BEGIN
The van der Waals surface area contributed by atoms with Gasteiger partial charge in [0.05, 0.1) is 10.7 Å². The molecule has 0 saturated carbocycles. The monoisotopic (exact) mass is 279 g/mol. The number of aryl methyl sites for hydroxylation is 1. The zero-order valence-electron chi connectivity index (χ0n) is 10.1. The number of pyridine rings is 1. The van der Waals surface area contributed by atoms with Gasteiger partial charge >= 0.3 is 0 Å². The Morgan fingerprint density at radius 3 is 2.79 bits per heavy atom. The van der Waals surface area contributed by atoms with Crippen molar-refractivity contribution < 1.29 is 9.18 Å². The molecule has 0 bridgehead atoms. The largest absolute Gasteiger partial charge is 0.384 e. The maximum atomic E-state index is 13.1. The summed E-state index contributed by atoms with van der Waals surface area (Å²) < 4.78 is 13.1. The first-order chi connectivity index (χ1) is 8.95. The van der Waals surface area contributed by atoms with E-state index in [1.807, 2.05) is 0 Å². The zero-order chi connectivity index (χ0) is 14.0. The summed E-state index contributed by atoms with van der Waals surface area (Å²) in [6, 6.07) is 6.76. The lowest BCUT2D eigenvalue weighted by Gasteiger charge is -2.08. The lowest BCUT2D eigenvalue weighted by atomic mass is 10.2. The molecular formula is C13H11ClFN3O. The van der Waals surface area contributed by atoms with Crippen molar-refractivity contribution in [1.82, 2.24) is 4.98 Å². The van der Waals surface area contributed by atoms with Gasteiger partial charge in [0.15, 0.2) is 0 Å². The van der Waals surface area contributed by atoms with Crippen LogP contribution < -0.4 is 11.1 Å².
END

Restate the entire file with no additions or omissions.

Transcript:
The van der Waals surface area contributed by atoms with Gasteiger partial charge in [0.05, 0.1) is 10.7 Å². The molecule has 0 saturated carbocycles. The monoisotopic (exact) mass is 279 g/mol. The number of aryl methyl sites for hydroxylation is 1. The zero-order valence-electron chi connectivity index (χ0n) is 10.1. The number of pyridine rings is 1. The van der Waals surface area contributed by atoms with Gasteiger partial charge >= 0.3 is 0 Å². The Morgan fingerprint density at radius 3 is 2.79 bits per heavy atom. The van der Waals surface area contributed by atoms with Crippen molar-refractivity contribution < 1.29 is 9.18 Å². The molecule has 0 bridgehead atoms. The largest absolute Gasteiger partial charge is 0.384 e. The maximum atomic E-state index is 13.1. The summed E-state index contributed by atoms with van der Waals surface area (Å²) < 4.78 is 13.1. The first-order chi connectivity index (χ1) is 8.95. The van der Waals surface area contributed by atoms with E-state index in [1.807, 2.05) is 0 Å². The zero-order chi connectivity index (χ0) is 14.0. The summed E-state index contributed by atoms with van der Waals surface area (Å²) in [6, 6.07) is 6.76. The lowest BCUT2D eigenvalue weighted by Gasteiger charge is -2.08. The lowest BCUT2D eigenvalue weighted by atomic mass is 10.2. The molecular formula is C13H11ClFN3O. The van der Waals surface area contributed by atoms with Crippen molar-refractivity contribution in [1.82, 2.24) is 4.98 Å². The van der Waals surface area contributed by atoms with Gasteiger partial charge in [0.15, 0.2) is 0 Å². The van der Waals surface area contributed by atoms with Crippen LogP contribution < -0.4 is 11.1 Å².